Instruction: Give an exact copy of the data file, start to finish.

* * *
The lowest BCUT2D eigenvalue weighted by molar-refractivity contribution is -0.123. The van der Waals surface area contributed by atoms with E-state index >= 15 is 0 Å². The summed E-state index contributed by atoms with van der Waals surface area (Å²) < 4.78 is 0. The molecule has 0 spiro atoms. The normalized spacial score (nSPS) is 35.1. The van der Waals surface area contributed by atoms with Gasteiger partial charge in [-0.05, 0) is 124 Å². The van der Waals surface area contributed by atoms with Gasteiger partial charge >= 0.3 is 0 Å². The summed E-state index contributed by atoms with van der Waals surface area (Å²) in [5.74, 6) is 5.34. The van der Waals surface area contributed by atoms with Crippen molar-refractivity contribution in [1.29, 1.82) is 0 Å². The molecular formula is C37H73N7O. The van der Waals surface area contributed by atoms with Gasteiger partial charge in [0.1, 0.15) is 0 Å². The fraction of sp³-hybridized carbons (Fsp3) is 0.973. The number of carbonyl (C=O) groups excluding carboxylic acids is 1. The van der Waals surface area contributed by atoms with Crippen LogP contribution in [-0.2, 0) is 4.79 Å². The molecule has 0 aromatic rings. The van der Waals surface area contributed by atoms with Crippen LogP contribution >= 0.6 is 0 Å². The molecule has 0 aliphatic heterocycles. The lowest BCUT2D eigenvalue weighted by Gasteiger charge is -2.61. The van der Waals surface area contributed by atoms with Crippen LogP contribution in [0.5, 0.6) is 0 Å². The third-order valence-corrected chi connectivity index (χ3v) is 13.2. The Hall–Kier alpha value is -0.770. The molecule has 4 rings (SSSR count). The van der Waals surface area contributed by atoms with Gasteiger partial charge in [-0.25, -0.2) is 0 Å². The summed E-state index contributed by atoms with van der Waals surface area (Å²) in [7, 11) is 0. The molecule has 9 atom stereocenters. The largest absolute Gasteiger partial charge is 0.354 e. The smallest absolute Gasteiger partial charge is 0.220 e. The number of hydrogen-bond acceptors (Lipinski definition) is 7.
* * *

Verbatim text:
The lowest BCUT2D eigenvalue weighted by molar-refractivity contribution is -0.123. The van der Waals surface area contributed by atoms with E-state index >= 15 is 0 Å². The summed E-state index contributed by atoms with van der Waals surface area (Å²) < 4.78 is 0. The molecule has 0 spiro atoms. The normalized spacial score (nSPS) is 35.1. The van der Waals surface area contributed by atoms with Gasteiger partial charge in [-0.05, 0) is 124 Å². The van der Waals surface area contributed by atoms with Gasteiger partial charge >= 0.3 is 0 Å². The summed E-state index contributed by atoms with van der Waals surface area (Å²) in [5.74, 6) is 5.34. The van der Waals surface area contributed by atoms with Crippen molar-refractivity contribution in [1.29, 1.82) is 0 Å². The molecular formula is C37H73N7O. The van der Waals surface area contributed by atoms with Gasteiger partial charge in [0.1, 0.15) is 0 Å². The fraction of sp³-hybridized carbons (Fsp3) is 0.973. The number of carbonyl (C=O) groups excluding carboxylic acids is 1. The van der Waals surface area contributed by atoms with Crippen LogP contribution in [-0.2, 0) is 4.79 Å². The molecule has 0 aromatic rings. The van der Waals surface area contributed by atoms with Crippen LogP contribution >= 0.6 is 0 Å². The molecule has 0 aliphatic heterocycles. The lowest BCUT2D eigenvalue weighted by Gasteiger charge is -2.61. The van der Waals surface area contributed by atoms with Crippen LogP contribution in [0.5, 0.6) is 0 Å². The third-order valence-corrected chi connectivity index (χ3v) is 13.2. The Hall–Kier alpha value is -0.770. The molecule has 4 rings (SSSR count). The van der Waals surface area contributed by atoms with Gasteiger partial charge in [-0.25, -0.2) is 0 Å². The summed E-state index contributed by atoms with van der Waals surface area (Å²) in [7, 11) is 0. The molecule has 9 atom stereocenters. The largest absolute Gasteiger partial charge is 0.354 e. The smallest absolute Gasteiger partial charge is 0.220 e. The number of hydrogen-bond acceptors (Lipinski definition) is 7.